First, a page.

In the hunt for a job—tight market or no—the first, second and third rules of searching are: Stand out from the competition.
Problem is, with more people looking for work, that’s become much harder to do.
Consumer products giant Newell Rubbermaid, for example, has 400 open positions worldwide, including 99 at its metro Atlanta headquarters in the US. The company has been inundated with applications this year, with volumes for some posts up 35-40% from past years, says Mike Rickheim, the company’s vice-president of global talent acquisition.
To stand out for a chance to interview for those jobs, which include marketing, engineering and supply chain management slots, some applicants are literally looking down to their feet to get a leg up, he says.
“In the past two months, I’ve gotten four shoes sent to me. The messages with them have been ‘I want to get my foot in the door,’” Rickheim says.
Banking giant Wells Fargo/Wachovia says applications for its unfilled jobs have increased 50% from last year. Would-be hires are bypassing an apparent backlog with law enforcement officials for fingerprinting checks—a bank requirement—by going to private firms that send digital fingerprint files directly to Wells Fargo for its background checks.
Even those who don’t make the final cut are putting a little more effort into thank-you notes, says Jay Lawrence, a Wells Fargo spokesman in Atlanta.
“We had a candidate the other day come in person to present a thank-you letter to the recruiter even though he was declined for the position,” Lawrence says.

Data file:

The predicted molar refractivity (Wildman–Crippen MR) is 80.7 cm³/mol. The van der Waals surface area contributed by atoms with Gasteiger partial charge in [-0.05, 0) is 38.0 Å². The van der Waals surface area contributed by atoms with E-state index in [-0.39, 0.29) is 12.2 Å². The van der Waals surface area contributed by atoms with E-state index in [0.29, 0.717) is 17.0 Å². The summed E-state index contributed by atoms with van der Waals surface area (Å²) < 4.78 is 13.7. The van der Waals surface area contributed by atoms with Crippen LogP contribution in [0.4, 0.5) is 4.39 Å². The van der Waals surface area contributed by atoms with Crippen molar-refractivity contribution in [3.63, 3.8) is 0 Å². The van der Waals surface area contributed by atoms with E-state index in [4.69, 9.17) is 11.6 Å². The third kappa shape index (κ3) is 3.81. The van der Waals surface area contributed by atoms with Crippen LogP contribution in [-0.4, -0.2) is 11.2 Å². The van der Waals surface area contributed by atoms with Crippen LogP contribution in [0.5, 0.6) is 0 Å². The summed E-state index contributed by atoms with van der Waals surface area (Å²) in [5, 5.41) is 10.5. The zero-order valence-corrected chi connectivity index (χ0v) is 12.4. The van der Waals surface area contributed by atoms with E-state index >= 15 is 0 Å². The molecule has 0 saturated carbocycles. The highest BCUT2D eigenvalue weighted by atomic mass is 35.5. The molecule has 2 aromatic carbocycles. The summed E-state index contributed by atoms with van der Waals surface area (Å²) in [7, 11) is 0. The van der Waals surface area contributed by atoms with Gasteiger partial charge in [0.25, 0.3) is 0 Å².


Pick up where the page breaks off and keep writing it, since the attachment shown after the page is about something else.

At the other end of the spectrum, some applicants still don’t seem to get it: One man, who said he had call centre experience, called Rollins Inc. to say he’d work for the company if it moved its Covington, Georgia, call centre to its Atlanta headquarters, which was more convenient for him.
“That one made us laugh,” says Ruby Swann, director of recruitment and talent management for the pest control giant, which has 254 open jobs nationwide. “We’re certainly seeing a lot of boldness and persistence in applicants.”
Most of the jobs are seasonally related and open up in the spring and summer, though some are newly created posts, she says.
The crush of job applicants has forced some employers to re-examine how they interact with applicants, particularly since many of them are using popular job board sites such as Monster.com and CareerBuilder.com.
UPS directs all applicants to apply at its own site, Upsjobs.com.
“You can only complete an application to a specific posted position,” says Susan Rosenberg, a UPS spokeswoman. The company reports its job candidate interviews jumped 20% between January and July, compared with last year, though it’s still down from the same period in 2008.
Newell is focused more on its social media efforts on LinkedIn, a professional- and business-oriented website where it posts job openings. Using Twitter and Facebook is part of the company’s Web-recruiting strategy, Rickheim says. Those sites target people with the skills Newell seeks.
Rickheim says the push dovetails with Newell’s effort to better understand customer behaviour and social media, since a job candidate familiar with that area could help the cause.
“We’re really, really focused on understanding the consumer and we’re looking for the people that will help us to build on that capability,” Rickheim says. “We have to be a lot more selective. In this environment, casting a wide net is not always the wisest thing.”
Many companies have raised the same issue, says Matthew Henson, a spokesman for Monster.com, one of the largest job board websites.
In January, the company launched its 6Sense programme, which allows employers and job seekers to filter each other using criteria such as years of experience, specific skills, education or job title.
“It’s something we recognized a while back,” Henson says. “The classic job model is outdated; we’re not the old-school job board. This provides precision to scale.”
©2010/THE NEW YORK TIMES
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